With unkind cuts, trees turn to mulch

Clearing: Volunteers and the city try to get to the root of a common problem: crews chopping up legally planted trees.

January 23, 2002|By Caitlin Francke | Caitlin Francke,SUN STAFF

The permit on file should have been the first alert. Then, perhaps, the lovingly placed mulch. Then, possibly, the operators of city lawnmowers should have noticed that what they were steaming toward was not grass but 325 young trees.

Nope. What was once the handiwork of city volunteers and environmental advocates from the Herring Run Watershed Association was shredded last summer.

The trees off the 4800 block of Denview Way in Northeast Baltimore were hardly the only casualties of city blades. Richard S. Hersey, executive director of the watershed association, a nonprofit environmental advocacy group, said city workers have destroyed nearly 15 percent of the 5,000 trees the group has planted in the past five years.

"It boggles one's imagination. It really does," Hersey said. "I think either we need better training, or take the blades off the mowers."

Officials at the Department of Recreation and Parks, which is charged with maintaining the city's parkland, acknowledge that mow-overs have been a longstanding problem.

With another planting season arriving soon, officials are working to put in place a universal flagging system - stakes or brightly colored tape - that would tell mowers which trees or bushes have been planted by community groups.

"The department was sorry about what happened, but at the end of the day we have to ensure that it doesn't happen" in the future, said Patricia Pyle, the park's forester, who works for Recreation and Parks. "The whole thing needs to be better managed and worked out."

Parks officials also want groups to plant bigger trees - instead of the twig-like saplings they say they see routinely - to help alert mowers. The industrial-size lawnmowers can easily take out small plantings, they say.

Advocates worry that a flagging system might lead to trees being stolen and say bright orange tape would not be attractive.

For every planting, groups get a permit from the parks department that includes a map of where the trees will be placed - which mowers apparently are not told about or do not pay attention to.

"For what purpose is the permit?" Hersey asked. "They could just make a black-and-white picture of [the permit] and post it in the room where the mowing guys will see it."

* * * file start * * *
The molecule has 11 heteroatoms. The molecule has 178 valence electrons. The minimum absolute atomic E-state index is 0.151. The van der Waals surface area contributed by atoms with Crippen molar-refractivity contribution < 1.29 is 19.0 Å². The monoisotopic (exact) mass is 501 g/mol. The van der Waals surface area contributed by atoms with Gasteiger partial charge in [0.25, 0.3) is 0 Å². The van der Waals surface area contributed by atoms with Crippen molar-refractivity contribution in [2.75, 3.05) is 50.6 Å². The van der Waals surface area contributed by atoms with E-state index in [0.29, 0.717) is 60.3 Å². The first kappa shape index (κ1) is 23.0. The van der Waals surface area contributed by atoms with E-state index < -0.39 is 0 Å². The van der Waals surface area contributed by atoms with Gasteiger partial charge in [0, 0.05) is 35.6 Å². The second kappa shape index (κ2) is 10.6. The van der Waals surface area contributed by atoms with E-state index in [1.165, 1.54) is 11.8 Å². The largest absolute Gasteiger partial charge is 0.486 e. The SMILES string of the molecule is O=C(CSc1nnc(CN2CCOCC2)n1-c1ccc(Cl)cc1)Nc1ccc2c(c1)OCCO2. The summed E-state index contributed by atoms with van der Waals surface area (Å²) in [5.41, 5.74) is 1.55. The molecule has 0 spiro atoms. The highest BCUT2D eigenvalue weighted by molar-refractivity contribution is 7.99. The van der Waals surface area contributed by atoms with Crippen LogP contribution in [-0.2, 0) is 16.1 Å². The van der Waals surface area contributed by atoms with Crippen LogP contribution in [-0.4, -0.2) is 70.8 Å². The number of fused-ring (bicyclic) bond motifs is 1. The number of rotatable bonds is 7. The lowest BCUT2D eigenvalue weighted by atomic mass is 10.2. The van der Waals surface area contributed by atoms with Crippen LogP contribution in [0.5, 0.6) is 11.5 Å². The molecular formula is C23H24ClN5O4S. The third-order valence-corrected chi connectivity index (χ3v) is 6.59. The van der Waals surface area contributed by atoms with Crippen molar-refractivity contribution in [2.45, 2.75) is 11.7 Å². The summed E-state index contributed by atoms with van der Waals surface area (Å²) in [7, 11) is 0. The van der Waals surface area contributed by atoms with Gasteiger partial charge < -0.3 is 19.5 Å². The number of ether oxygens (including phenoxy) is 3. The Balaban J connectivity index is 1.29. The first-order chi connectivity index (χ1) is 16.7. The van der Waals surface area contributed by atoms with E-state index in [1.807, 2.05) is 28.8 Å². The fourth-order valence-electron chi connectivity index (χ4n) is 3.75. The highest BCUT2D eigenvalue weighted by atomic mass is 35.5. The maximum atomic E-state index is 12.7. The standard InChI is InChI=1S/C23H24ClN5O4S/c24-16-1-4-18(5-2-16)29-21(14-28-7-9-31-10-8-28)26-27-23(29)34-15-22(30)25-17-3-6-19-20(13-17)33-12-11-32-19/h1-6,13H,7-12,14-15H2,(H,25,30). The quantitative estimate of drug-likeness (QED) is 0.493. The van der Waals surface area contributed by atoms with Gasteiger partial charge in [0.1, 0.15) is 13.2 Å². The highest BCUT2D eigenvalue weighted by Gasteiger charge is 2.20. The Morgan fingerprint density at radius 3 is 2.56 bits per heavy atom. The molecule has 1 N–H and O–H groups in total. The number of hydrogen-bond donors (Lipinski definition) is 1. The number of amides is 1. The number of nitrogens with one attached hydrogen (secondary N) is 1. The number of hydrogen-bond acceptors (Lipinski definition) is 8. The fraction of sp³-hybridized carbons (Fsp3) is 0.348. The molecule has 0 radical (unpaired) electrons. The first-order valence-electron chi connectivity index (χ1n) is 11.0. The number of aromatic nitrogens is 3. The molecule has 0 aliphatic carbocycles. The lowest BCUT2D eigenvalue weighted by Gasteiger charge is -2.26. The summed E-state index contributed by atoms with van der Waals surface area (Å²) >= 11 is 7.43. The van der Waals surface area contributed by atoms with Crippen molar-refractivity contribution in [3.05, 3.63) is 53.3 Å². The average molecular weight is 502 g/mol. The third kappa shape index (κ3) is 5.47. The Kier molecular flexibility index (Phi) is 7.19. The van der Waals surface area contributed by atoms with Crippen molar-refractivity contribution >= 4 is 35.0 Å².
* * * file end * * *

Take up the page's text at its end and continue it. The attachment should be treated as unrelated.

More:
Questions about who is to blame for the mow-overs dissolve into a flurry of finger-pointing.

For example, parks officials initially said the Herring Run Watershed Association did not have permits to plant the trees that were mowed down, but later acknowledged that it did. Department district manager Thomas Jeannetta said maintenance officials did not receive a copy of the permits. Pyle said she told his department.

Then Pyle said officials weren't sure who mowed over some of the plantings and that Department of Public Works mowers could have been to blame in some of the recent cases.

The real problem, advocates say, is that city mowers are not environmentalists who care for park land out of love. They are laborers hired to cut grass - and that's what they are going to do.

The parks department must issue a clear mandate to prevent mow-overs and penalize workers who slay trees, advocates say.

"Some of it I like to chalk up to the fact that you put the male of this species behind one of these [lawnmowers] and they go berserk," said Walter S. Orlinsky, the former director of a statewide tree-planting program. "There is no question in my mind that once they get behind a Weedwacker or whatever, [they feel] `Go get 'em, tiger.' "

Orlinsky's program planted 6.5 million trees across the state between 1983 and 1995, and mow-overs were always a problem. Baltimore was the most flagrant violator, he said.

Once in the early '90s, he said, he had just finished planting about 200 trees near Lake Montebello in Northeast Baltimore when he heard the grumble of lawnmowers behind him. He ran toward the mowers, waving his arms, begging them not to hurt the saplings that so much sweat had just planted.

"I didn't stand a chance," Orlinsky recalled. "They just roared right through. It wasn't like it was easy to miss. You just want to sit down and cry."

A group that cares for Stoney Run Park took over mowing duties from the city and does the work with a donated tractor.

Last year, Herring Run Park lost nearly 500 trees and plants in three incidents.

In the spring, 100 trees planted near the 6200 block of Bowley's Lane were obliterated. Hersey provided a picture showing that some of the Bowley's Lane saplings stood about 5 feet high and that many stood about 3 feet high. A perimeter of steel posts was set up to protect them. Parks officials say the trees were much smaller - about 18 inches high - and mistakenly approved for planting on land that belongs to the Department of Public Works, which likely ran them down.

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